Senfu offers different types of pumps; we received the models WM333 and the L700. Both are standard immersable fishtank pumps. The WM333 isn't really strong enough for efficient watercooling; if the height difference between pump and watercooler is higher than about 60cm, it will not work at all. For testing, the stronger L700 pump was used.

Only one thing needs to be said about this pump: Don't buy it.

Why? Because it is so excessively loud. When we first plugged in the pump, we were amazed that such a small pump can generate that much noise. The L700 pump probably makes the Senfu watercooling system the loudest cooling system available, it is even louder than the KryoTech vapor phase refrigeration system, which measured in at 39 dBA. The Senfu heat exchanger and the radiator leave an impression of very high quality, but the pump is definitely a disappointment.

However, this should not be a problem since you can purchase each part of the watercooler separately, and much better water pumps are available. Any pet shop that carries aquariums will have a selection of good water pumps, and shops specializing in aquaculture systems (e.g. www.aquatic-eco.com) will have an even wider selection of pumps. When shopping for a pump, there are two things to consider: 1) the pump must be strong enough to pump the water through the fine meanders of the watercooler and to handle the height difference between water reservoir and CPU, and 2) the pump must be suitable for permanent operation - fishtank pumps are suitable, but the little pumps for in-house waterfountains sometimes aren't.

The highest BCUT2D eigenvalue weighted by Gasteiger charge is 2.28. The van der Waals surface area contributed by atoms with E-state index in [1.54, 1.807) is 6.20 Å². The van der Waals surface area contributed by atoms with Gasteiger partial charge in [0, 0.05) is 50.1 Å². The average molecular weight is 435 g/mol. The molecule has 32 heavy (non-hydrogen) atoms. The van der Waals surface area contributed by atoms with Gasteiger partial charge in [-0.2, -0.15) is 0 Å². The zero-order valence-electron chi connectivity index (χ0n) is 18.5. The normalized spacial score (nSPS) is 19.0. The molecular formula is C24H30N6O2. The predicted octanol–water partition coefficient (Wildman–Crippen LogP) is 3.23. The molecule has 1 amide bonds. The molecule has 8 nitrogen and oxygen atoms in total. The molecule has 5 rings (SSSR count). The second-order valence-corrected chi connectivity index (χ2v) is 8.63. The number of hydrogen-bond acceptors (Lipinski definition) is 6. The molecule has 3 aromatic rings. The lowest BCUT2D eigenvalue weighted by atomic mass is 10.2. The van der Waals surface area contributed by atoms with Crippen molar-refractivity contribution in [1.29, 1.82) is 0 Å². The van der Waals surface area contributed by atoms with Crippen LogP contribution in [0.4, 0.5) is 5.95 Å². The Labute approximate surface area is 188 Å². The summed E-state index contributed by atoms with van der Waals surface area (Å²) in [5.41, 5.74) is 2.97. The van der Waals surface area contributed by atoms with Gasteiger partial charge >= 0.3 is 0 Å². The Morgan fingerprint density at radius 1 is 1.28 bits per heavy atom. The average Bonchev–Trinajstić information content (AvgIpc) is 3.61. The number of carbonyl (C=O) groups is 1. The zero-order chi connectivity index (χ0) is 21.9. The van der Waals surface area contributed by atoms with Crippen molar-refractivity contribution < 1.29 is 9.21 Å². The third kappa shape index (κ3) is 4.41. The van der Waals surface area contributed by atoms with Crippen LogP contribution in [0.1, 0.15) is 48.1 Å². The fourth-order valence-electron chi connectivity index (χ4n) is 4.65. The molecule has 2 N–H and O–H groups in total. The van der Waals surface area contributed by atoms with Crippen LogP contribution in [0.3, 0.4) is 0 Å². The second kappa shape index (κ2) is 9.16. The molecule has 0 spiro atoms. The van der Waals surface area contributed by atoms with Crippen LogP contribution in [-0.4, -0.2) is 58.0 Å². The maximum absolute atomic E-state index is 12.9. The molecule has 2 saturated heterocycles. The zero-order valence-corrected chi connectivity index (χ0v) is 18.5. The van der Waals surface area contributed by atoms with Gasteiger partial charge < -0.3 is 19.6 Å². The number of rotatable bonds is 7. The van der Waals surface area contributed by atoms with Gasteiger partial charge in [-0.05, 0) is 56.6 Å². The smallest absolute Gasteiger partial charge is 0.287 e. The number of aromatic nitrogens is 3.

Also, Senfu will be shipping noise improved versions of the L700 in the near future. It remains to be seen whether the new version will be significantly quieter.



Performance Conclusion

The Senfu watercooler performs better than any conventional heatsink - however, not by much. You will have to decide for yourself whether the slightly better performance is worth the extra cost and the inconvenience of having an external radiator and a water reservoir around your PC. The advantages of the watercooler over a conventional heatsink will become more obvious once you add a Peltier element to the cooler, since Peltier elements create a lot of heat that somehow needs to be removed from the case.

Adding a Peltier element

Peltier elements can provide very effective cooling, but can also be very troublesome. A few points to consider are:
 

·         The Peltier element must be suitable for the CPU used. This means that the power usage of the Peltier element must be significantly higher than the power usage of the CPU. For example, if you try to use a 50W Peltier element with a CPU that dissipates 50W, then the Peltier element will actually cause the CPU to overheat, because it cannot "transport" all the heat generated by the CPU. Senfu also offers a Peltier element, but it is rated at 54W, and thus is not powerful enough for most current CPUs.

·         A Peltier element can cool your CPU below room temperature. This means that condensation might occur around the CPU, and good thermal insulation is necessary. Senfu includes self-adhesive foam for this purpose.